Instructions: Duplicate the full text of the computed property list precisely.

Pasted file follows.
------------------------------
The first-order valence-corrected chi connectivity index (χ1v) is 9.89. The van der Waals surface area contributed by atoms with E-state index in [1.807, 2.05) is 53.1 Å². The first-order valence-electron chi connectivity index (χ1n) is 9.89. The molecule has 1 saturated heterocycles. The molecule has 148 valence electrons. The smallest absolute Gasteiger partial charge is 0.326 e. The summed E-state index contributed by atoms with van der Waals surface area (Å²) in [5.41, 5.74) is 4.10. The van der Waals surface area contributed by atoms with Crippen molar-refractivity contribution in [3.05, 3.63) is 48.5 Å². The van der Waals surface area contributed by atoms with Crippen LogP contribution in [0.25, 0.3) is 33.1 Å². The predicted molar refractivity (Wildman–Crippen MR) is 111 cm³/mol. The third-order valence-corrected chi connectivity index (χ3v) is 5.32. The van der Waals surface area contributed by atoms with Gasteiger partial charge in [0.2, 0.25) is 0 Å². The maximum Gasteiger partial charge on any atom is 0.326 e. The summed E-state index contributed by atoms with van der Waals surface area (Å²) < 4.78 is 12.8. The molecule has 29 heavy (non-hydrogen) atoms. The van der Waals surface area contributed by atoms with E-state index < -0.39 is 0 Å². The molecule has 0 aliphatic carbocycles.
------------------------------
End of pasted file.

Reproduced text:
The first-order valence-corrected chi connectivity index (χ1v) is 9.89. The van der Waals surface area contributed by atoms with E-state index in [1.807, 2.05) is 53.1 Å². The first-order valence-electron chi connectivity index (χ1n) is 9.89. The molecule has 1 saturated heterocycles. The molecule has 148 valence electrons. The smallest absolute Gasteiger partial charge is 0.326 e. The summed E-state index contributed by atoms with van der Waals surface area (Å²) in [5.41, 5.74) is 4.10. The van der Waals surface area contributed by atoms with Crippen molar-refractivity contribution in [3.05, 3.63) is 48.5 Å². The van der Waals surface area contributed by atoms with Crippen LogP contribution in [0.25, 0.3) is 33.1 Å². The predicted molar refractivity (Wildman–Crippen MR) is 111 cm³/mol. The third-order valence-corrected chi connectivity index (χ3v) is 5.32. The van der Waals surface area contributed by atoms with Gasteiger partial charge in [0.2, 0.25) is 0 Å². The maximum Gasteiger partial charge on any atom is 0.326 e. The summed E-state index contributed by atoms with van der Waals surface area (Å²) < 4.78 is 12.8. The molecule has 29 heavy (non-hydrogen) atoms. The van der Waals surface area contributed by atoms with E-state index < -0.39 is 0 Å². The molecule has 0 aliphatic carbocycles.